• Tim what did you say this post was about and what’s your fixation with monkeys?

  • @ Tom – I am appalled and shocked Tom that you don’t know the difference between a Monkey and a Chimpanzee. I actually have a general ape fixation that is not limited to monkeys alone you know.

    He just looked like he was saying “OMG, does that guy with the camera know I’m taking a poop? Oh well I’d better smile anyway”

  • Whenever I’m about to use the word “just” I stop and rephrase what I was going to say to take it out. My biggest one is “I just called to…” like an apology.

    But I’m learning! (see, I didn’t say “just thought I’d leave you a comment”)

  • @ Alex – That’s always the starting point, recognizing our own restrictive language. Quite honestly I wish Lionel Richie had thought like that and not just removed ‘just’ but every other word in ‘I just called to say I love you’ as well as the music too ;-)

  • Tim,

    As a first-time visitor to your site, I don’t think I could have picked a more perfect day! (But since I’ll be coming back regularly, we’ll find out…)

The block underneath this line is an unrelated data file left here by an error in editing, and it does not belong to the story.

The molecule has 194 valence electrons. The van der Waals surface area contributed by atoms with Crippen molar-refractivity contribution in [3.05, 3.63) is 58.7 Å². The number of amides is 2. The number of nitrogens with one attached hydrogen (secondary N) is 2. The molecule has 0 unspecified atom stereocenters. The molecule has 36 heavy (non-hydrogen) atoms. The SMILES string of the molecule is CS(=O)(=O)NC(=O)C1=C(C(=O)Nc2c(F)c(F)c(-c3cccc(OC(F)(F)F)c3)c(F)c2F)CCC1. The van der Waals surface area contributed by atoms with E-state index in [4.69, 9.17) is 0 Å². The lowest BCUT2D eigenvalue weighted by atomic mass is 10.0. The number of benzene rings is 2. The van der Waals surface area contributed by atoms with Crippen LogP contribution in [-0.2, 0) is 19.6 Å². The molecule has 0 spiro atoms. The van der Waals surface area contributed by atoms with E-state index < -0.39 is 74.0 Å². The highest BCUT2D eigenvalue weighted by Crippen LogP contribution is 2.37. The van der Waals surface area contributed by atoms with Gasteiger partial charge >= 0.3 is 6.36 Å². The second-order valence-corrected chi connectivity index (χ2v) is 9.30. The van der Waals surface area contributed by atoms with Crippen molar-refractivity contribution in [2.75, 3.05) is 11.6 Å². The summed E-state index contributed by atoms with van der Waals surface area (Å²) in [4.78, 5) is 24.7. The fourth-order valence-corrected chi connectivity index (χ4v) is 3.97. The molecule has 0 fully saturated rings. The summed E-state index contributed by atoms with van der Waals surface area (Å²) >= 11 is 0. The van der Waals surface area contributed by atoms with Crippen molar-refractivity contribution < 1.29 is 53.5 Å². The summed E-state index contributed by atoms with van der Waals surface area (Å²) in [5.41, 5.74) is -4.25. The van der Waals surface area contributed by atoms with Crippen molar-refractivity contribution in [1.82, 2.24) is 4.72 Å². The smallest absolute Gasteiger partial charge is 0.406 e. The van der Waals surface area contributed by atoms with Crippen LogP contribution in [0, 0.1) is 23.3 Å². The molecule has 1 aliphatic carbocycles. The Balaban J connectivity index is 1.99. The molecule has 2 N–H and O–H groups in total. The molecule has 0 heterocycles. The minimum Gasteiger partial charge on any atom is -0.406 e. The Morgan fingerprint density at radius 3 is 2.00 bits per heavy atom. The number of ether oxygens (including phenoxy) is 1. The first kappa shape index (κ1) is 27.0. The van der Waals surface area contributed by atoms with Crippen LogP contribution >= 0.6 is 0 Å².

The word “just” has been a pet peeve of both mine AND my husband’s. We used to waste so much time saying “I’m just going for a haircut,” “I’m just going to the market,” and hearing other people use the word – which made it sound like who they were or what they were doing was trivial or demeaning. So, we actually BANNED the word from our vocabularies! That was over 20 years ago – and we never hear it out of the mouths of our daughters. Though my little (17) one can cuss lie a sailor, she does not use the work “just” unless she is talking about fairness or the law!

    One more thing…I believe it was Stevie Wonder who sang “I Just Called to Say I Love You,” and not Lionel Richie. But is JUST a song, right? :-)

    Rita

  • @ Rita – Thanks for dropping by and I’m glad the post resonated with you. I actually hadn’t thought of it before, but apart from the other meaning of the word, is it every necessary? I don’t think it is.

    And yes you’re absolutely right is was Stevie Wonder. I still hate it though ;-)

  • Re: The song.

    I am in total agreement…but one must give debit where debit is due! :-)

  • Sal

    Tim,

    I am in complete agreement. I actually just did a blog the other day that who you are is not what you do. I enjoyed your blog, and look forward to reading many more to come! I got my feed set to get my fix.

  • Ali